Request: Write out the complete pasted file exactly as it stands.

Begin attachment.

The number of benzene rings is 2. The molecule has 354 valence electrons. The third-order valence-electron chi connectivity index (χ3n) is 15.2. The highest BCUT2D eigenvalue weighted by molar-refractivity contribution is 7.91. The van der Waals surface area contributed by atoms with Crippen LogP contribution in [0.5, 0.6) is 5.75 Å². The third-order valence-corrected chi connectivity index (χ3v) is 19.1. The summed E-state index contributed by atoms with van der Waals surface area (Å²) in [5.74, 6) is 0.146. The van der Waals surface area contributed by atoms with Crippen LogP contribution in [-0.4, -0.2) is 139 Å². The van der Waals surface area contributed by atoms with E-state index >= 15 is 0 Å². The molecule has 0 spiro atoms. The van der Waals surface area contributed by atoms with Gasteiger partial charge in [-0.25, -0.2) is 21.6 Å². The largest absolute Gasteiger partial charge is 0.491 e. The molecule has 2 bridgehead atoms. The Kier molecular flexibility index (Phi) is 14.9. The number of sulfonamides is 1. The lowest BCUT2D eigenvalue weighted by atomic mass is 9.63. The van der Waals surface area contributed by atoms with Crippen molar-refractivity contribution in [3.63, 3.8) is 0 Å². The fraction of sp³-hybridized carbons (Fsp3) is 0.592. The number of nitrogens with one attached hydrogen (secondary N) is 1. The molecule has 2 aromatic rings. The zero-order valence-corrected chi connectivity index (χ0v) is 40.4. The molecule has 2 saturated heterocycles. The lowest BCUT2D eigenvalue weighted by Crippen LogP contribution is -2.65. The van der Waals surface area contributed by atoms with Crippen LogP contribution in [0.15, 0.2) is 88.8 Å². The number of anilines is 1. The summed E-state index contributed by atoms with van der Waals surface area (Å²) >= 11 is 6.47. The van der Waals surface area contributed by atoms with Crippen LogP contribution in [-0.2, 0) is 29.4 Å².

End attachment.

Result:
The number of benzene rings is 2. The molecule has 354 valence electrons. The third-order valence-electron chi connectivity index (χ3n) is 15.2. The highest BCUT2D eigenvalue weighted by molar-refractivity contribution is 7.91. The van der Waals surface area contributed by atoms with Crippen LogP contribution in [0.5, 0.6) is 5.75 Å². The third-order valence-corrected chi connectivity index (χ3v) is 19.1. The summed E-state index contributed by atoms with van der Waals surface area (Å²) in [5.74, 6) is 0.146. The van der Waals surface area contributed by atoms with Crippen LogP contribution in [-0.4, -0.2) is 139 Å². The van der Waals surface area contributed by atoms with E-state index >= 15 is 0 Å². The molecule has 0 spiro atoms. The van der Waals surface area contributed by atoms with Gasteiger partial charge in [-0.25, -0.2) is 21.6 Å². The largest absolute Gasteiger partial charge is 0.491 e. The molecule has 2 bridgehead atoms. The Kier molecular flexibility index (Phi) is 14.9. The number of sulfonamides is 1. The lowest BCUT2D eigenvalue weighted by atomic mass is 9.63. The van der Waals surface area contributed by atoms with Crippen molar-refractivity contribution in [3.63, 3.8) is 0 Å². The fraction of sp³-hybridized carbons (Fsp3) is 0.592. The number of nitrogens with one attached hydrogen (secondary N) is 1. The molecule has 2 aromatic rings. The zero-order valence-corrected chi connectivity index (χ0v) is 40.4. The molecule has 2 saturated heterocycles. The lowest BCUT2D eigenvalue weighted by Crippen LogP contribution is -2.65. The van der Waals surface area contributed by atoms with Crippen LogP contribution in [0.15, 0.2) is 88.8 Å². The number of anilines is 1. The summed E-state index contributed by atoms with van der Waals surface area (Å²) >= 11 is 6.47. The van der Waals surface area contributed by atoms with Crippen LogP contribution in [-0.2, 0) is 29.4 Å².